Linking Alliance for Water Stewardship (AWS) and the SEEA

Around the world there are tremendous challenges surrounding the use and management of water resources. The Alliance for Water Stewardship (AWS) was established in 2008 to promote the stewardship of water resources, and in 2014 they released the first International Water Stewardship Standard. It is premised on the idea that improved management of water resources must be context driven, i.e. considering site (farm) and catchment level issues and solutions.

In the wake of the advancements in the development of the System of Environmental-Economic Accounting (SEEA), AWS saw an opportunity to use an internationally comparable measurement approach as the basis for measurement and transparency in the implementation of the AWS Standard. To this end, AWS engaged IDEEA Group to describe the potential ways in which the SEEA could be applied in the six steps of the AWS Standard.

This introductory report outlines a variety of ways in which the SEEA could support implementation including; ensuring coherence of data across scales and enabling site; catchment and administrative level narratives can be aligned; and providing a common language for the communication and framing of management responses and outcomes. The report identifies seven key benefits from linking the AWS Standard and the SEEA and recommends undertaking case studies to demonstrate the potential opportunities for firms, catchment managers, industry and sector leaders.

Access the report here

 

 

Natural Capital Protocol – System of Environmental Economic Accounting Toolkit

This draft Toolkit which examines the links between the Natural Capital Protocol (NCP) and the System of Environmental-Economic Accounting (SEEA) is intended to form the basis for a discussion about the ways in which these two tools for natural capital accounting (NCA) might be combined to further support advances in this important area of work. The Toolkit focuses specifically on placing the accounting framework and approach of the SEEA within the broader natural capital assessment process articulated in the NCP.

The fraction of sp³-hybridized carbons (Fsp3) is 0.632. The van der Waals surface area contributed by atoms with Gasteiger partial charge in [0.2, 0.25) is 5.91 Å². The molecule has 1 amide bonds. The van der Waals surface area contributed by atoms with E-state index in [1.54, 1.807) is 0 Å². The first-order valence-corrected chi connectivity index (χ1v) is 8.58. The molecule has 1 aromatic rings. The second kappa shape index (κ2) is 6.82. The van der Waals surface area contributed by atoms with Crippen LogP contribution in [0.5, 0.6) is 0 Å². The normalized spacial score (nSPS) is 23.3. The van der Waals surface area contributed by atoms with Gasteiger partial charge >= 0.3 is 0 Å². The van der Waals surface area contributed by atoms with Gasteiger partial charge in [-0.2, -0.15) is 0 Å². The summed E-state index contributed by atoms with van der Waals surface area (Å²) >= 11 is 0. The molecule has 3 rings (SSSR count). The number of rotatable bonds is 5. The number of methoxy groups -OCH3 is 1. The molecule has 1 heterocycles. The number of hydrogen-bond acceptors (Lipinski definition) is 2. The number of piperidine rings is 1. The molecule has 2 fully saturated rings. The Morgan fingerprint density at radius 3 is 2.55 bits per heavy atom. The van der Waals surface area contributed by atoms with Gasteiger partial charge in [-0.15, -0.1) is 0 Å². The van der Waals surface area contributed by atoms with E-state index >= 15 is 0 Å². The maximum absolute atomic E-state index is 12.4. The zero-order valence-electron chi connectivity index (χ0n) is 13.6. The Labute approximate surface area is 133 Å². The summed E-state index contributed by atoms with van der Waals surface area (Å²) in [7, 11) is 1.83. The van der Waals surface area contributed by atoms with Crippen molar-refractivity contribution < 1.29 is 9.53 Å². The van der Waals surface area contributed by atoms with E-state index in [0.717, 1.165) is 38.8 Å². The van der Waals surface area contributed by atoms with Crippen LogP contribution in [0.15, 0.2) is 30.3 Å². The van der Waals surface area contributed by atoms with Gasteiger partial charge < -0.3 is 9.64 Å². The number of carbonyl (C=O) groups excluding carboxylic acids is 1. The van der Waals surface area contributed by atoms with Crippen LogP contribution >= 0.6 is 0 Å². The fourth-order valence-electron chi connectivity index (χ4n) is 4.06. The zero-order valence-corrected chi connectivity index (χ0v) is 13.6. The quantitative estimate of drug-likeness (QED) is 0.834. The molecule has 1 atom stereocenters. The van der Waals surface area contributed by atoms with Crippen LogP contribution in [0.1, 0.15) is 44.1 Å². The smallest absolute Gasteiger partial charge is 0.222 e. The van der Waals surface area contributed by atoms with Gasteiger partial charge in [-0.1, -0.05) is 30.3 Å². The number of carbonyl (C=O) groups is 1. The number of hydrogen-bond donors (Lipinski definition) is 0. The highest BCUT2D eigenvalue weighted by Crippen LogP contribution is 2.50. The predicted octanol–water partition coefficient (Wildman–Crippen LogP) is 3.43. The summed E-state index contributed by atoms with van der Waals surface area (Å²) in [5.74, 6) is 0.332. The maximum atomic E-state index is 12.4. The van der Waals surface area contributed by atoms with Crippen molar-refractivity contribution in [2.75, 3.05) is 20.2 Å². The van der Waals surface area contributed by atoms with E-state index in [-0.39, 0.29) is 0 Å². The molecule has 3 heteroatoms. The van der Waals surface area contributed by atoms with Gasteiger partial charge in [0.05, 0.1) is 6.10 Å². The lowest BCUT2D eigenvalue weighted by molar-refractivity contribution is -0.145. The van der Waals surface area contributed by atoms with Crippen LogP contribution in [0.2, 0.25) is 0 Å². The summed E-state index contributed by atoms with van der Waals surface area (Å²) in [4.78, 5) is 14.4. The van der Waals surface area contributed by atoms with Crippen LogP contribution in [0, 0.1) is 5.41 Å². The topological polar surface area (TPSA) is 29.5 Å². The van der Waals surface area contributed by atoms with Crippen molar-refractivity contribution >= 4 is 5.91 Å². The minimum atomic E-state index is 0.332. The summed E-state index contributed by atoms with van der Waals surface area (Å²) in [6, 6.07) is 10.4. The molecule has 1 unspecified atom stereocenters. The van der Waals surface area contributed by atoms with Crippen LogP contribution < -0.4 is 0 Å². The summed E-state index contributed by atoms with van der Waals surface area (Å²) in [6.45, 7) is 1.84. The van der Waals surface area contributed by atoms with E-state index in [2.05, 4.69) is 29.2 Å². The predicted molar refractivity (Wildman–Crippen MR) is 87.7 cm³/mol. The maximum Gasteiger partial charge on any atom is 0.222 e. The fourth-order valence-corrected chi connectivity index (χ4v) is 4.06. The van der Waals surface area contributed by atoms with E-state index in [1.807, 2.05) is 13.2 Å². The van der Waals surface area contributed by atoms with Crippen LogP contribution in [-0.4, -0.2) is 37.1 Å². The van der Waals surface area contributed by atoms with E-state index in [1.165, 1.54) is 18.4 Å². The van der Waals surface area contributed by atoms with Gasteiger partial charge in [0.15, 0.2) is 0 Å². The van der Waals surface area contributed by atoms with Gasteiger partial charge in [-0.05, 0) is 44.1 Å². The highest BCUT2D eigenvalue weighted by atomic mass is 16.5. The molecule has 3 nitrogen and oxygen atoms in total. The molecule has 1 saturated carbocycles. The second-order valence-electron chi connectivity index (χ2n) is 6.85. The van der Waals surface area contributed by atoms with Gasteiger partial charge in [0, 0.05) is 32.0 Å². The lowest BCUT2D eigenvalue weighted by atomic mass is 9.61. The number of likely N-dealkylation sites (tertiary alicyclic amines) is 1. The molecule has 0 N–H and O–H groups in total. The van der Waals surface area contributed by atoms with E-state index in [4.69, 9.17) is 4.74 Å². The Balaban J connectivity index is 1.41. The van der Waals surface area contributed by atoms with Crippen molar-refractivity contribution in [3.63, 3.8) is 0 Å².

The Toolkit was a discussion paper for a workshop titled “Combining forces on Natural Capital” held in London on 31 August, 2017. The workshop was supported by the Natural Capital Coalition, Institute of Chartered Accountants in England and Wales and IDEEA Group.

Access the report here

 

 

World first species diversity accounts for Uganda

In many countries economic development threatens biodiversity. At the same time, biodiversity and the associated natural capital can provide significant opportunities for development such as through expanded wildlife based tourism and sustainable harvesting of natural products.

IDEEA Group has worked with Ugandan Government departments and the UNEP World Centre for Monitoring Conservation to create a clear and credible evidence base to understand the extent of human and economic impact on species biodiversity in Uganda. This is a world-first application of the System of Environmental-Economic Accounting – Experimental Ecosystem Accounting (SEEA-EEA) framework to compile species accounts at the national level.